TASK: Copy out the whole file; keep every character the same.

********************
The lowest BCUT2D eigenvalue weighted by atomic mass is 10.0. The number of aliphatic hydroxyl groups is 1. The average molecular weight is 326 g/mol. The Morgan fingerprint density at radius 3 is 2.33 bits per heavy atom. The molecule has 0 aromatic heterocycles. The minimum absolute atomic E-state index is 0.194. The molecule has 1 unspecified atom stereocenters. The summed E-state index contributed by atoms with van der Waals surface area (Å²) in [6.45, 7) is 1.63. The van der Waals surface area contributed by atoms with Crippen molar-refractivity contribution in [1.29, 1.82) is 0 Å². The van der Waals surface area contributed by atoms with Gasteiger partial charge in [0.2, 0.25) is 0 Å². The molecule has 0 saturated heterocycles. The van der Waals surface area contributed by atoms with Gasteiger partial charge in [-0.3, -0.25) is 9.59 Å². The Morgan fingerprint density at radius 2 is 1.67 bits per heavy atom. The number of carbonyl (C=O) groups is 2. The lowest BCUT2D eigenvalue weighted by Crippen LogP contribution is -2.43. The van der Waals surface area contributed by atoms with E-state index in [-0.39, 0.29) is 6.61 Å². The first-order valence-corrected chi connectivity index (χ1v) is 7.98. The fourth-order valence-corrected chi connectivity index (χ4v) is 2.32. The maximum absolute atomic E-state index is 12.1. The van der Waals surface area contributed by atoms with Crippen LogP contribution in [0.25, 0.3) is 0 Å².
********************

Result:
The lowest BCUT2D eigenvalue weighted by atomic mass is 10.0. The number of aliphatic hydroxyl groups is 1. The average molecular weight is 326 g/mol. The Morgan fingerprint density at radius 3 is 2.33 bits per heavy atom. The molecule has 0 aromatic heterocycles. The minimum absolute atomic E-state index is 0.194. The molecule has 1 unspecified atom stereocenters. The summed E-state index contributed by atoms with van der Waals surface area (Å²) in [6.45, 7) is 1.63. The van der Waals surface area contributed by atoms with Crippen molar-refractivity contribution in [1.29, 1.82) is 0 Å². The van der Waals surface area contributed by atoms with Gasteiger partial charge in [0.2, 0.25) is 0 Å². The molecule has 0 saturated heterocycles. The van der Waals surface area contributed by atoms with Gasteiger partial charge in [-0.3, -0.25) is 9.59 Å². The Morgan fingerprint density at radius 2 is 1.67 bits per heavy atom. The number of carbonyl (C=O) groups is 2. The lowest BCUT2D eigenvalue weighted by Crippen LogP contribution is -2.43. The van der Waals surface area contributed by atoms with E-state index in [-0.39, 0.29) is 6.61 Å². The first-order valence-corrected chi connectivity index (χ1v) is 7.98. The fourth-order valence-corrected chi connectivity index (χ4v) is 2.32. The maximum absolute atomic E-state index is 12.1. The van der Waals surface area contributed by atoms with Crippen LogP contribution in [0.25, 0.3) is 0 Å².